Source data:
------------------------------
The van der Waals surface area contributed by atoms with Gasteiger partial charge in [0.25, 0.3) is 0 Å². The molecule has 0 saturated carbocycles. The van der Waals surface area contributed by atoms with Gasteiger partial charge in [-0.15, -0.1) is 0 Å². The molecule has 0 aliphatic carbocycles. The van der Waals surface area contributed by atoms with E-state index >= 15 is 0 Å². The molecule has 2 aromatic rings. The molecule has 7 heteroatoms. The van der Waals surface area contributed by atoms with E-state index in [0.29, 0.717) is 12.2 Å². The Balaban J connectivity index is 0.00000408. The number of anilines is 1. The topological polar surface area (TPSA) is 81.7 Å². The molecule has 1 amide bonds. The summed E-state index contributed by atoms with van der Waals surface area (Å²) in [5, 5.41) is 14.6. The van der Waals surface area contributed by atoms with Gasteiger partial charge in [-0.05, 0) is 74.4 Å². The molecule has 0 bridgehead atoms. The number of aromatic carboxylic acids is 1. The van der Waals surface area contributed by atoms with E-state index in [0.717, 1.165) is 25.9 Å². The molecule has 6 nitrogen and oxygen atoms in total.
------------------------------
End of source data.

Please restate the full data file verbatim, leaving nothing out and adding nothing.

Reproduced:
The van der Waals surface area contributed by atoms with Gasteiger partial charge in [0.25, 0.3) is 0 Å². The molecule has 0 saturated carbocycles. The van der Waals surface area contributed by atoms with Gasteiger partial charge in [-0.15, -0.1) is 0 Å². The molecule has 0 aliphatic carbocycles. The van der Waals surface area contributed by atoms with E-state index >= 15 is 0 Å². The molecule has 2 aromatic rings. The molecule has 7 heteroatoms. The van der Waals surface area contributed by atoms with E-state index in [0.29, 0.717) is 12.2 Å². The Balaban J connectivity index is 0.00000408. The number of anilines is 1. The topological polar surface area (TPSA) is 81.7 Å². The molecule has 1 amide bonds. The summed E-state index contributed by atoms with van der Waals surface area (Å²) in [5, 5.41) is 14.6. The van der Waals surface area contributed by atoms with Gasteiger partial charge in [-0.05, 0) is 74.4 Å². The molecule has 0 bridgehead atoms. The number of aromatic carboxylic acids is 1. The van der Waals surface area contributed by atoms with E-state index in [0.717, 1.165) is 25.9 Å². The molecule has 6 nitrogen and oxygen atoms in total.